However, if you book concierge level, the concierge team takes your activity and services preferences via email 125 days before your sail date. They then enter them exactly at the 120-day booking window, so essentially no one is booking before you. Unlike on our first Disney Cruise, this time we got all of our requests for spa times, onboard tastings, the adults-only restaurant, excursions, etc.
While this cruise didn’t go to Disney’s private island in the Bahamas, if you wanted to book a private cabana there, you basically have to sail in concierge level or have a high tier of status within the Disney Cruise Line program to do so, as they book up very quickly.
Those in a concierge-level suite can also order from an expanded room service menu that includes meals from a main dining room on the ship. This is the only way to get a true hot breakfast delivered to your stateroom.
Disney Cruise Line concierge guests get priority tendering to ports, when required. But, my favorite part of all might have been how easy the concierge staff made it for us to board and get off the ship exactly when we wanted.
We were the third family on the ship the first day, which means we got several more hours on board than we did on our first time cruising.
Getting on first also meant we had the pools and slide to ourselves for quite a long time.
After we did all the swimming we could stand, there was a private concierge lunch in Tiana’s restaurant on embarkation day where you got to know the concierge staff a bit and eased right into cruise life.
But the best part of magic, for me, was the very final thing the concierge staff did for us on the last morning.
On our first cruise, getting off the ship literally took us hours. Tthis time, after a light breakfast in the concierge lounge, the staff took us and our luggage straight down a private elevator from Deck 10 to the walkway off the ship. This may not sound impressive until you’ve done it the other way, battling thousands of cruisers also ready to get disembark.
The first time I did this we spent hours in line and burned off our “vacation high” in a hurry. This time, there were no lines, no stress and no regrets as we re-entered the real world.
How much do Disney Cruise Concierge rooms cost?
We’ve already established that cruise prices vary dramatically, but here are a few numbers.
Looking about a year out on a short three-night Disney cruise from Florida to the Bahamas (including Disney’s Castaway Cay), prices for a family of four in an interior stateroom start around $2,700. On the same cruise, a non-concierge verandah room starts around $3,000. The lowest level concierge stateroom (with verandah) for a family of four starts close to $5,000.
For that extra $2,000 to go up to concierge you would get more time on the ship, likely be able to book exactly what you want to do with no stress, enjoy included evening drinks, have snacks at the ready, get popcorn at the movies, order hot room service breakfast, etc.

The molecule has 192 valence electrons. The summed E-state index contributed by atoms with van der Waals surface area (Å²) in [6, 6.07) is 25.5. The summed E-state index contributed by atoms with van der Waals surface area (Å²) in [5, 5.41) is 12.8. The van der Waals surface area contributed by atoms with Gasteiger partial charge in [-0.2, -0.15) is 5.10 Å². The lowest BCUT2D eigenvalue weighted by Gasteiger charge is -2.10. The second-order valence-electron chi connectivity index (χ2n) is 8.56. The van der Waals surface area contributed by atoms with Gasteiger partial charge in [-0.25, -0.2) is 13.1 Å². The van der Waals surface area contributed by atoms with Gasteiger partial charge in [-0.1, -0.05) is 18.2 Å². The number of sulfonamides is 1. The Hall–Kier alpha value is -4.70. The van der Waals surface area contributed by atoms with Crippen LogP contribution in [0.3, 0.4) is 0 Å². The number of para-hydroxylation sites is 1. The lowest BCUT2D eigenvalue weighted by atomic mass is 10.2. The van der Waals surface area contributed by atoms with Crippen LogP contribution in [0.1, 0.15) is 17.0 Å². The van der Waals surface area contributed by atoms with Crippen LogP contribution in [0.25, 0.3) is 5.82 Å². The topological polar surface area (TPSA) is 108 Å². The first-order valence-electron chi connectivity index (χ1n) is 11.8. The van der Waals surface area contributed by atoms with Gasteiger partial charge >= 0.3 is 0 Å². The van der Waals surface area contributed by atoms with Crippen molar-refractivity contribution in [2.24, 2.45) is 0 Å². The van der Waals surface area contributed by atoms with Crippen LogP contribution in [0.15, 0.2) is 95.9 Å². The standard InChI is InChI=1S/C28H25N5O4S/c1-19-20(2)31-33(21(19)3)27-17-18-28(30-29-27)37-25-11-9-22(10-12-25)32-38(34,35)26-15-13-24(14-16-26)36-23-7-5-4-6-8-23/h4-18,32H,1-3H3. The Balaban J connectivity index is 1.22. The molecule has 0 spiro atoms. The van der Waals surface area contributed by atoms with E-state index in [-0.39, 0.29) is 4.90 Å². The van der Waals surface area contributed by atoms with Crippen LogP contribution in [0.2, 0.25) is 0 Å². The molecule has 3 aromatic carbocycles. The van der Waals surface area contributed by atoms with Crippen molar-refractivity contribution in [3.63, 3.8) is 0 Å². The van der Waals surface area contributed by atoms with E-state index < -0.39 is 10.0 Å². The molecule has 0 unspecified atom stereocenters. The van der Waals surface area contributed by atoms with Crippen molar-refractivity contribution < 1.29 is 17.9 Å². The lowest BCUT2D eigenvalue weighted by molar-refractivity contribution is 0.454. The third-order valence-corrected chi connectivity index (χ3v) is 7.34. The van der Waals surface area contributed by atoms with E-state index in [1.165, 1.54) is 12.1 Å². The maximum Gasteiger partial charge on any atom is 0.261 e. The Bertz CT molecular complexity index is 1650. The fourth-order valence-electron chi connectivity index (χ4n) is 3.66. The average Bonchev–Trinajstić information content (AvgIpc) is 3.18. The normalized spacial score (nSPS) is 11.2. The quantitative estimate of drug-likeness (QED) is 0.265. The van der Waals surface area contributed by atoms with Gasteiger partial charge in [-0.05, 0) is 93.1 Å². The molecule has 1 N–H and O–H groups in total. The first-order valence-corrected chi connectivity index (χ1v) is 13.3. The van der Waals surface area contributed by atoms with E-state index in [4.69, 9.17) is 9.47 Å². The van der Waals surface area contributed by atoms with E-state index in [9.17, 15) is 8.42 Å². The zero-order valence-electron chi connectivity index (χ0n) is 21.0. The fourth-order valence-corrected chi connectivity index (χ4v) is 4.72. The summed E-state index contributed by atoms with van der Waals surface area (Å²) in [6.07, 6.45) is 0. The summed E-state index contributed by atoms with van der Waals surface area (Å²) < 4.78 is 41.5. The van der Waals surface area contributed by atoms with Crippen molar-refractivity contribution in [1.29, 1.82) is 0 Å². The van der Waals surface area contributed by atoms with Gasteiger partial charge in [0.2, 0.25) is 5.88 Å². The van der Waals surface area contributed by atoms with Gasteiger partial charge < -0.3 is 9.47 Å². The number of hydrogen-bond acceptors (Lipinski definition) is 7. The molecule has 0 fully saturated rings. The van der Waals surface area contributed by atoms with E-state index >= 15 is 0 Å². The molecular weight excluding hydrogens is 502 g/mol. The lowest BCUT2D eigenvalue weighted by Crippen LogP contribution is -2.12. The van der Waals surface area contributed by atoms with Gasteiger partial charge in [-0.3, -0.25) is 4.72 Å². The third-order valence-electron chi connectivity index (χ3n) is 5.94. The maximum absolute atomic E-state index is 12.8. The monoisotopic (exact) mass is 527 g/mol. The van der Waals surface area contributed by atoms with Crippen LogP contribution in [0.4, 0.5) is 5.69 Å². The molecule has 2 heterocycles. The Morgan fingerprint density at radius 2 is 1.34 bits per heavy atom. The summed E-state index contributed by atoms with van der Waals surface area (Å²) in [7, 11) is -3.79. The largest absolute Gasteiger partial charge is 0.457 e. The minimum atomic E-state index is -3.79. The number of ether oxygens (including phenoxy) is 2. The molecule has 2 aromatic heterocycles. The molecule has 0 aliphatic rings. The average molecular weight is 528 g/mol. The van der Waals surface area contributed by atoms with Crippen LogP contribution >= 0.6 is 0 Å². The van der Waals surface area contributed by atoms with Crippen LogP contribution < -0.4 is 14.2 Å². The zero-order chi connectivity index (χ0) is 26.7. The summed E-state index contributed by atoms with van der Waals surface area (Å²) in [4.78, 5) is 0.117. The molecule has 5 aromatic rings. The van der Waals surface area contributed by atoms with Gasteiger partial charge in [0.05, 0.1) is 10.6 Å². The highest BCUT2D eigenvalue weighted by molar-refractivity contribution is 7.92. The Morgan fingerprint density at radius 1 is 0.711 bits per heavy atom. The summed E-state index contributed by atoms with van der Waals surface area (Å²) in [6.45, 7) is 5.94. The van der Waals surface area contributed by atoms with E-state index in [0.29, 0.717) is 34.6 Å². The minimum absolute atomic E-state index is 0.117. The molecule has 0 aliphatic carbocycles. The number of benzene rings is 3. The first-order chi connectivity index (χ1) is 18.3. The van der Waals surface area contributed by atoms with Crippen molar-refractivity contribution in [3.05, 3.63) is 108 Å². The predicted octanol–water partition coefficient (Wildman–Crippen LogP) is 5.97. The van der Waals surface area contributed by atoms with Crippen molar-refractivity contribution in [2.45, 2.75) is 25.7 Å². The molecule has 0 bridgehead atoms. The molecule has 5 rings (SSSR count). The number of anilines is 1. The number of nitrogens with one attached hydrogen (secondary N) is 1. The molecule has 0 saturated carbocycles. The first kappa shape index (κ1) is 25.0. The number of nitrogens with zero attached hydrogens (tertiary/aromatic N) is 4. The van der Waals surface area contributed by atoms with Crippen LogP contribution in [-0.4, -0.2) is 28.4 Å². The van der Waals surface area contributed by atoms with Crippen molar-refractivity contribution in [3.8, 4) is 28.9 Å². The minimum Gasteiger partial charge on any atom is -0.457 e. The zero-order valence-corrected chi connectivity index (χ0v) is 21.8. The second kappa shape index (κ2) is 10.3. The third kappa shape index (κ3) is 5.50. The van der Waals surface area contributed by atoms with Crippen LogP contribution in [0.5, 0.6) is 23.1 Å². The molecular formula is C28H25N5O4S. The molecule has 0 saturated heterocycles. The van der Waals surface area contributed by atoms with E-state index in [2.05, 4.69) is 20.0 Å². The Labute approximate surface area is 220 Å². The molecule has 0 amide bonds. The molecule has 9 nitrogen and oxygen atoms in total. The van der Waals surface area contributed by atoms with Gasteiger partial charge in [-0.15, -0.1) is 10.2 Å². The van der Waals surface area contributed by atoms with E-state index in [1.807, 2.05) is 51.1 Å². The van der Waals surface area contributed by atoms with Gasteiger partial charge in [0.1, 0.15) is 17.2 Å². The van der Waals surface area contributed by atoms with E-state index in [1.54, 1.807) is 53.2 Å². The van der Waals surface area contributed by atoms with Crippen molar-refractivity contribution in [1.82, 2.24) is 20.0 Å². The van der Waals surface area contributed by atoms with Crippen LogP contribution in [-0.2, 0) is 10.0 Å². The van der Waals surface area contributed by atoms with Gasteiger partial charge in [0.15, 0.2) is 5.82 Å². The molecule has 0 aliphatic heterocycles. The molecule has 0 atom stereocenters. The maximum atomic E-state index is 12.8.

Will almost doubling the cost of the cruise for those extras be worth it to everyone? Absolutely not. But for those who really enjoy lounges, streamlining processes, free-flowing drinks and the highest level of service, I’d argue it can be worth it for a special or once-in-a-lifetime Disney Cruise.
On the other hand, for a seven-night Alaska Disney cruise for a family of four, prices start around $7,000 for an interior stateroom. (I know, it’s nuts.) A verandah room is more than $11,000 and a concierge room currently starts at a staggering minimum of over $25,000.
Yes, it can easily cost roughly the price of a Honda Accord for concierge service on a weeklong Disney cruise. You’ll find similarly-staggering prices for concierge rooms when the Disney ships are cruising around Europe in the summer.
I’m just going to assume those prices are out of the realm for most of us — they certainly are for me.
Is Disney Cruise concierge level worth it?
To be clear, you don’t need to spend extra money to book a concierge room to have a great cruise with Disney. But if you are debating whether concierge level is worth it, I’ll try and help you decide.
For us, the biggest perks were the advance booking for meals and activities that just wouldn’t have been easy for a second-time Disney cruiser to otherwise secure. The evening lounge drinks, free popcorn at the movies, available sunscreen and help from the concierge staff when our plans would change at the last minute (which happened a few times) were also pretty great.
OK, so the private deck was nice, too.
I’d 100% book Disney concierge level again — but probably only on a shorter cruise where every minute matters more than it would on a seven- to 10-day cruise and when there are fewer opportunities to fit in the adult-only restaurants, spa treatments, drink tastings and on-shore activities.
While it would be indulgent to have all that concierge access and service on a longer cruise, the price alone would likely make me say thanks-but-no-thanks unless money simply isn’t a concern
I’d certainly sail with Disney without concierge. But on shorter cruises (and especially while I’m still a lower-tier Castaway Club member), I will do my best to buy up concierge service and amenities whenever I can. While a Disney cruise is a ton of money no matter how you do it, the experience we had on the second cruise was a big enough step up from the first that I’m comfortable saying it was worth it for us.